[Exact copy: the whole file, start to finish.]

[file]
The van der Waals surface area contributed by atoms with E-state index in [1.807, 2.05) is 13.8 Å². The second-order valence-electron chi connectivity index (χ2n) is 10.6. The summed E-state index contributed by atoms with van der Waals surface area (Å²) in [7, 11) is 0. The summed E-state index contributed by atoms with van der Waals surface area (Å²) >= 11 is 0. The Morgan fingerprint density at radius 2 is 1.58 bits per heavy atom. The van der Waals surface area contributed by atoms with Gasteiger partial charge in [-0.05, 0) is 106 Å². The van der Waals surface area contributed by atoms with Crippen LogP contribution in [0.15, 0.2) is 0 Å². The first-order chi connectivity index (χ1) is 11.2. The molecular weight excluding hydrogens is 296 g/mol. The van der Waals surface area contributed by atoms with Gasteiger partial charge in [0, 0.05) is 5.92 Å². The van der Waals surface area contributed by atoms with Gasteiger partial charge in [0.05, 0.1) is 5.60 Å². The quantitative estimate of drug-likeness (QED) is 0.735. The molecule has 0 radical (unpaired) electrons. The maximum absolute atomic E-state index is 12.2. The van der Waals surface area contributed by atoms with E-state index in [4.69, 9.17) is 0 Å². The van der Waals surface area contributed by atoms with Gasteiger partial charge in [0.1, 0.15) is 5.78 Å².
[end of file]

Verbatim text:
The van der Waals surface area contributed by atoms with E-state index in [1.807, 2.05) is 13.8 Å². The second-order valence-electron chi connectivity index (χ2n) is 10.6. The summed E-state index contributed by atoms with van der Waals surface area (Å²) in [7, 11) is 0. The summed E-state index contributed by atoms with van der Waals surface area (Å²) >= 11 is 0. The Morgan fingerprint density at radius 2 is 1.58 bits per heavy atom. The van der Waals surface area contributed by atoms with Gasteiger partial charge in [-0.05, 0) is 106 Å². The van der Waals surface area contributed by atoms with Crippen LogP contribution in [0.15, 0.2) is 0 Å². The first-order chi connectivity index (χ1) is 11.2. The molecular weight excluding hydrogens is 296 g/mol. The van der Waals surface area contributed by atoms with Gasteiger partial charge in [0, 0.05) is 5.92 Å². The van der Waals surface area contributed by atoms with Gasteiger partial charge in [0.05, 0.1) is 5.60 Å². The quantitative estimate of drug-likeness (QED) is 0.735. The molecule has 0 radical (unpaired) electrons. The maximum absolute atomic E-state index is 12.2. The van der Waals surface area contributed by atoms with E-state index in [4.69, 9.17) is 0 Å². The van der Waals surface area contributed by atoms with Gasteiger partial charge in [0.1, 0.15) is 5.78 Å².